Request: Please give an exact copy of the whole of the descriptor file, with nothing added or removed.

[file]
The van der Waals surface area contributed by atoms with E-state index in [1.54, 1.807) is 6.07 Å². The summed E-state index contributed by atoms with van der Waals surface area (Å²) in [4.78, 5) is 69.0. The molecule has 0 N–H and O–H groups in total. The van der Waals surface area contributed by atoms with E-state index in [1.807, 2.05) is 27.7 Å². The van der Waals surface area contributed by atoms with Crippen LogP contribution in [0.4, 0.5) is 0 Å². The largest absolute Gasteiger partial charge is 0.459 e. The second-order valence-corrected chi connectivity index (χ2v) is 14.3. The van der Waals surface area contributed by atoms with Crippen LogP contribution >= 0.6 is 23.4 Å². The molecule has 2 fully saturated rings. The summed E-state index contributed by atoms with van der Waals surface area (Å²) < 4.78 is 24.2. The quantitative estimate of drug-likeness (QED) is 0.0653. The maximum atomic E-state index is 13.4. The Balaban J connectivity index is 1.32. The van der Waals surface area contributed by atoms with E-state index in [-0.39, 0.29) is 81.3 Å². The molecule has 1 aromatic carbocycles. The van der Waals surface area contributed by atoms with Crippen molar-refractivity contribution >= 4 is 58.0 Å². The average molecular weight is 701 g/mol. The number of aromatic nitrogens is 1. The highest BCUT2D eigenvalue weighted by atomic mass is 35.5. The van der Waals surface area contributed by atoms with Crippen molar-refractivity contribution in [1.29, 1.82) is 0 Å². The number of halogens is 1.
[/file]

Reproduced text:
The van der Waals surface area contributed by atoms with E-state index in [1.54, 1.807) is 6.07 Å². The summed E-state index contributed by atoms with van der Waals surface area (Å²) in [4.78, 5) is 69.0. The molecule has 0 N–H and O–H groups in total. The van der Waals surface area contributed by atoms with E-state index in [1.807, 2.05) is 27.7 Å². The van der Waals surface area contributed by atoms with Crippen LogP contribution in [0.4, 0.5) is 0 Å². The largest absolute Gasteiger partial charge is 0.459 e. The second-order valence-corrected chi connectivity index (χ2v) is 14.3. The van der Waals surface area contributed by atoms with Crippen LogP contribution >= 0.6 is 23.4 Å². The molecule has 2 fully saturated rings. The summed E-state index contributed by atoms with van der Waals surface area (Å²) < 4.78 is 24.2. The quantitative estimate of drug-likeness (QED) is 0.0653. The maximum atomic E-state index is 13.4. The Balaban J connectivity index is 1.32. The van der Waals surface area contributed by atoms with E-state index in [-0.39, 0.29) is 81.3 Å². The molecule has 1 aromatic carbocycles. The van der Waals surface area contributed by atoms with Crippen molar-refractivity contribution >= 4 is 58.0 Å². The average molecular weight is 701 g/mol. The number of aromatic nitrogens is 1. The highest BCUT2D eigenvalue weighted by atomic mass is 35.5. The van der Waals surface area contributed by atoms with Crippen molar-refractivity contribution in [1.29, 1.82) is 0 Å². The number of halogens is 1.